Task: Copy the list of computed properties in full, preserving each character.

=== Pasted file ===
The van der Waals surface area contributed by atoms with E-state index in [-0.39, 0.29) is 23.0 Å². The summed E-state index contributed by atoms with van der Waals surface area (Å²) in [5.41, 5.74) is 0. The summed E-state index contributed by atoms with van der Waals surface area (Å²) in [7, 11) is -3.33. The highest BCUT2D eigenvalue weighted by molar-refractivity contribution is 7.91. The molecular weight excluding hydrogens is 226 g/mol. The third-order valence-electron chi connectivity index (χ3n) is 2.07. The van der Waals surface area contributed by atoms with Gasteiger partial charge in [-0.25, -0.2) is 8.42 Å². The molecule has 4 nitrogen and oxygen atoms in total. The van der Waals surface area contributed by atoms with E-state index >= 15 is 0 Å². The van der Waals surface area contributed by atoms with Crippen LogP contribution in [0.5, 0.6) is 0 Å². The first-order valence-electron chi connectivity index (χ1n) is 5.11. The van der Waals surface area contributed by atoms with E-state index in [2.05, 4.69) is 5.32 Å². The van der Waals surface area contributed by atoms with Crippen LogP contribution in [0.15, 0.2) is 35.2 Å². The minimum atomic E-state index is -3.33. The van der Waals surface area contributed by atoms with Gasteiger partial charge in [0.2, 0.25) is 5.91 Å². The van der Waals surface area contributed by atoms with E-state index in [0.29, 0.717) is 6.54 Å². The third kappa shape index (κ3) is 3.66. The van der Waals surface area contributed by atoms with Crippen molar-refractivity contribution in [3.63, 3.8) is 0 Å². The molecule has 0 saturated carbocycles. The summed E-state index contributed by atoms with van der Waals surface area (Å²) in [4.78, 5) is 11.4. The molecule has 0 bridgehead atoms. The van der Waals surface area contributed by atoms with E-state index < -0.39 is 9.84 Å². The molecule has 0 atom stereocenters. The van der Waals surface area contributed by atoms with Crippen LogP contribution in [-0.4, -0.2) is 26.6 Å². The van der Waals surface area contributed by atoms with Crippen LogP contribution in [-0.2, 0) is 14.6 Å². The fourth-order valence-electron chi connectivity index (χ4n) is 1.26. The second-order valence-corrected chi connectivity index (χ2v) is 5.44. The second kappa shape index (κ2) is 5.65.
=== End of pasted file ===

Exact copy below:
The van der Waals surface area contributed by atoms with E-state index in [-0.39, 0.29) is 23.0 Å². The summed E-state index contributed by atoms with van der Waals surface area (Å²) in [5.41, 5.74) is 0. The summed E-state index contributed by atoms with van der Waals surface area (Å²) in [7, 11) is -3.33. The highest BCUT2D eigenvalue weighted by molar-refractivity contribution is 7.91. The molecular weight excluding hydrogens is 226 g/mol. The third-order valence-electron chi connectivity index (χ3n) is 2.07. The van der Waals surface area contributed by atoms with Gasteiger partial charge in [-0.25, -0.2) is 8.42 Å². The molecule has 4 nitrogen and oxygen atoms in total. The van der Waals surface area contributed by atoms with E-state index >= 15 is 0 Å². The van der Waals surface area contributed by atoms with Crippen LogP contribution in [0.5, 0.6) is 0 Å². The first-order valence-electron chi connectivity index (χ1n) is 5.11. The van der Waals surface area contributed by atoms with E-state index in [2.05, 4.69) is 5.32 Å². The van der Waals surface area contributed by atoms with Crippen LogP contribution in [0.15, 0.2) is 35.2 Å². The minimum atomic E-state index is -3.33. The van der Waals surface area contributed by atoms with Gasteiger partial charge in [0.2, 0.25) is 5.91 Å². The van der Waals surface area contributed by atoms with E-state index in [0.29, 0.717) is 6.54 Å². The third kappa shape index (κ3) is 3.66. The van der Waals surface area contributed by atoms with Crippen molar-refractivity contribution in [3.63, 3.8) is 0 Å². The molecule has 0 saturated carbocycles. The summed E-state index contributed by atoms with van der Waals surface area (Å²) in [4.78, 5) is 11.4. The molecule has 0 bridgehead atoms. The van der Waals surface area contributed by atoms with E-state index < -0.39 is 9.84 Å². The molecule has 0 atom stereocenters. The van der Waals surface area contributed by atoms with Crippen LogP contribution in [-0.4, -0.2) is 26.6 Å². The van der Waals surface area contributed by atoms with Crippen LogP contribution in [-0.2, 0) is 14.6 Å². The fourth-order valence-electron chi connectivity index (χ4n) is 1.26. The second-order valence-corrected chi connectivity index (χ2v) is 5.44. The second kappa shape index (κ2) is 5.65.